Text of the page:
Anderson Jones Sr. has lived all his life at the base of the levee system designed by the U.S. Army Corps of Engineers to protect the Lower Mississippi Delta from high levels on the Mississippi and Yazoo rivers.
The levees have a drain plug. When the Mississippi and Yazoo rivers are below flood levels, rain falling on most of the northwest quadrant of Mississippi makes its way through that plug and into the river system. When the Mississippi and Yazoo rivers are high, gates of that drain plug – the Steele Bayou Control Structure – are closed to keep river water from backing up onto the flat and fertile expanse that is the Mississippi Delta. But while keeping river water out, the closure of the control structure prevents rain runoff from draining. It “ponds” inside the levees – sometimes a little, and sometimes a lot.
Any bit of rainfall after the structure is closed begins to accumulate in the backwater area with no place to go. If there is little rainfall in the area there is little backwater flooding, but when precipitation is heavy, water can quickly accumulate causing catastrophic conditions.
Spring rain levels are unpredictable, and the backwater can rise very quickly, especially where Jones has lived all his life. “It’s always in the back of my mind,” he said. “When it gets to raining, I say, ‘Lord, please let it stop, just let it stop.‘” In the first six months of 2019, precipitation in the Delta exceeded averages by only about 10 inches, but a little rain floods vast areas when it can’t be drained.
Jones‘ modest home where he and his wife live has an address in Filter, Mississippi, an unincorporated town. It is in Issaquena County, which similarly has fewer than 2,000 residents — the smallest population in the state. What the county lacks in people, it redoubles in farmland used to grow corn, cotton and soybeans in furrowed fields stretching to the horizons.
His home might not be much to anyone else, he said, but to him it has served as the central point for his life. It is where the couple raised their two children and he still pursues his passion of training dogs. Communicating with the pups is a gift, he said. Not many have it. Two yapping dogs show their affection for their friend.
Jones has lived on his property since he was a small child. When he was young, he planted a seed with his mother in their front yard. That seed is now a large tree that has grown to drape over the gravel road out front. He knows he could move, but his fondness for his property is visceral. “There is no place like home,” he said.
Designing the levee system was assigned to the Corps by Congress in the aftermath of 1927 flooding, which, until recent years, was the worst ever on the Lower Mississippi. The plan eventually included pumps at the Steele Bayou Control Structure that would lift the impounded rainwater over the levee and into the river system. For decades, actual construction of a pumping array has been an on-again, off-again proposition. Jones has been a consistent advocate. He has a soft voice, but has testified before Congress in Washington, D.C., and has spoken with U.S. Rep. Bennie Thompson, who represents the Delta in the House. He’s given countless interviews, taken dozens of media representatives on tours.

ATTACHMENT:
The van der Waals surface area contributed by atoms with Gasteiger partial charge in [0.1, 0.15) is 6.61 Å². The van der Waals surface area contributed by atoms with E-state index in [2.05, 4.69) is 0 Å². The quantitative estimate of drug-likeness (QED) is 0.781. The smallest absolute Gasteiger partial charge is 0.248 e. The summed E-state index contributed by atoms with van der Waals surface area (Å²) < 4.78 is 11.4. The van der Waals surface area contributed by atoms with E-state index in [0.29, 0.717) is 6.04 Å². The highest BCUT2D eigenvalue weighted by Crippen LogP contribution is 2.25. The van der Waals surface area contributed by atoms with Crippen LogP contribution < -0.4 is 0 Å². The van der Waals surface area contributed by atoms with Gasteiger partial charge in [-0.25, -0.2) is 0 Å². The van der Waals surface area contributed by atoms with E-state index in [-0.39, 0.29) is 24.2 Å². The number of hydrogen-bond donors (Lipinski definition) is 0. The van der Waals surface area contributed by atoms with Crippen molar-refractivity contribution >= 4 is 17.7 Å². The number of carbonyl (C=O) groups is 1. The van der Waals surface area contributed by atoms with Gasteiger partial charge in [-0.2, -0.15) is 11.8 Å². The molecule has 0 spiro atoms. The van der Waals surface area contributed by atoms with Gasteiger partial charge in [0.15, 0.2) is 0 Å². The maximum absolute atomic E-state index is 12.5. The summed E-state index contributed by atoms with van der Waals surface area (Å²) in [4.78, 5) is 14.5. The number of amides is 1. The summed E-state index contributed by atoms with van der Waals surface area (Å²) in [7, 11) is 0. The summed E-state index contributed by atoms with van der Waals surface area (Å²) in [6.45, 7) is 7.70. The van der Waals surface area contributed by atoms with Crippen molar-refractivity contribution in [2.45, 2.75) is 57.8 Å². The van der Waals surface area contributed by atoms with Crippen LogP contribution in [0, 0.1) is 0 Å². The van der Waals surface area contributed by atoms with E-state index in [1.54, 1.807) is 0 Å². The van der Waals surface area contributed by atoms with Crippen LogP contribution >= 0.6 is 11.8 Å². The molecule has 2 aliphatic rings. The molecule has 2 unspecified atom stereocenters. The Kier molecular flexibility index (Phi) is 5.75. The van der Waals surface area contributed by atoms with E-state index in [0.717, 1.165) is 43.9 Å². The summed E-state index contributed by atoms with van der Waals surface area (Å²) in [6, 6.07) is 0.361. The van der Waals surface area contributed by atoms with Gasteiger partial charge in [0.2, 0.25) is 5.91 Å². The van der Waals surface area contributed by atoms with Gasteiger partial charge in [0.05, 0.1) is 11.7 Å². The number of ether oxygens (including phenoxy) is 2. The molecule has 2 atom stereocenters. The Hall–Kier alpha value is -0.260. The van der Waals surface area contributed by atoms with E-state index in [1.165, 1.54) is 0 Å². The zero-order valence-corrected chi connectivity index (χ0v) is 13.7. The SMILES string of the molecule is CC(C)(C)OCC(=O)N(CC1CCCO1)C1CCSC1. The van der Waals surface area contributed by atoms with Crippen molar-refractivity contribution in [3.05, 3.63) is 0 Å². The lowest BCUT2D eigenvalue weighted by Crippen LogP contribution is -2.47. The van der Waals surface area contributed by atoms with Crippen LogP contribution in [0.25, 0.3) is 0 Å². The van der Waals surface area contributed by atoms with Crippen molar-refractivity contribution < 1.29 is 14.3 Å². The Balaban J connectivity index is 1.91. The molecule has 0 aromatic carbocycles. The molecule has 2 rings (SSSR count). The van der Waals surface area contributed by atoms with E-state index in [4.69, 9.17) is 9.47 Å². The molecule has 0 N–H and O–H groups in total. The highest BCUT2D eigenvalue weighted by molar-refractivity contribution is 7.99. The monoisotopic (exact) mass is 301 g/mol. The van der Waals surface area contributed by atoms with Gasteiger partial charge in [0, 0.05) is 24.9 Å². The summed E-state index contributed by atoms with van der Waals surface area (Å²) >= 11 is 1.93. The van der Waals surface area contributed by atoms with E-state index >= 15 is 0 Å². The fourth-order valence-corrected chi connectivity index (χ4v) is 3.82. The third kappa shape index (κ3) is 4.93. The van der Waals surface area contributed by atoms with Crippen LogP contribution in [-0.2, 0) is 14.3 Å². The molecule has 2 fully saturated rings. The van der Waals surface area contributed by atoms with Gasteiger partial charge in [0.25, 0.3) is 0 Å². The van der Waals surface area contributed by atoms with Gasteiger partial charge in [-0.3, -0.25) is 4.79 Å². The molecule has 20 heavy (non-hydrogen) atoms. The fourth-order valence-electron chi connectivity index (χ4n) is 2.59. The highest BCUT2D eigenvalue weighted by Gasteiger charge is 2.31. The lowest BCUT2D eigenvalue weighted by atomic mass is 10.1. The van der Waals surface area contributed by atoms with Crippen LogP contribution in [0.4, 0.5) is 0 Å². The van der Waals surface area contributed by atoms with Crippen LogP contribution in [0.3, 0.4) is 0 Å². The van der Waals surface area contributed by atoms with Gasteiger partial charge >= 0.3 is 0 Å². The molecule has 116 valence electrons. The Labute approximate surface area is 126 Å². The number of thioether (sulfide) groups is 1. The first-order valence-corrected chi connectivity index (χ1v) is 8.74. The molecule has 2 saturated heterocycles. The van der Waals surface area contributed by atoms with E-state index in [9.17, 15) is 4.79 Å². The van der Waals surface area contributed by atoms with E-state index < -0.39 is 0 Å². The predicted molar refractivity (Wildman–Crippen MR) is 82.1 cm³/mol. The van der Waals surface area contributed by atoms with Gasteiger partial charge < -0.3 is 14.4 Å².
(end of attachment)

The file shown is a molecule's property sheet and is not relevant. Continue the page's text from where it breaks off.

For much of 2019, Jones, who moves slowly due to a brace on his leg, worked to defend his home from encroaching water. It wasn’t a record year for river flooding, but the backwater rose and rose, and eventually Jones had to boat from a slightly higher road to his house to keep working on the sandbag levee he built around it, and fight off snakes with his shotgun.
Despite his efforts, late one evening in 2019, Jones and his son, Anderson Jones Jr., had to evacuate the home as water began rushing in. They got out safely, but the home was effectively destroyed.
“That water was in here 150 days,” he said while walking through his home. The extended flooding allowed for inches of mud, streaks and pockets of mold and mildew spreading all the way into the attic to ravish the property.
After the water receded, Jones, with the help of neighbors and family, began working at a steady pace to restore his home to a habitable level. He had insurance, but it was nowhere close to covering the full cost of repairs. Jones and his wife lived with different family members in Jackson and Vicksburg. For almost a year, tedious work progressed on removing flooring and walls, tearing out molded ceilings, rebuilding doorways, painting and everything else. The nearest building supply store is in Rolling Fork, almost an hour away.
Many people suggested that he just move as they have after every flood year, but Jones was determined to stay where his heart and memories reside.
While 2019 was the longest and most damaging period of flooding he had experienced, it was not the deepest flood that he has seen in his lifetime. That was in 1973 when water filled his home to almost chest height. During that year he and his siblings would wade or boat a half-mile through stagnant water that covered their road to meet the school bus. His said his siblings often would try to skip school saying they were sick because they did not want to show up muddy as they often did after their morning trek through the swamp to school.
Jones remembered his father having to hold his sister, a polio patient, in the boat because she was unable to sit due to a cast on her leg. A reminder of that year can be found on a wall stud in the back corner of his home where a dark stain clearly marks how high the water was in 1973. Every time the control structure closes, Jones said he is reminded of the danger.
“You don’t know when it’s going to flood,” he said. “When they close those gates, you’re in trouble.”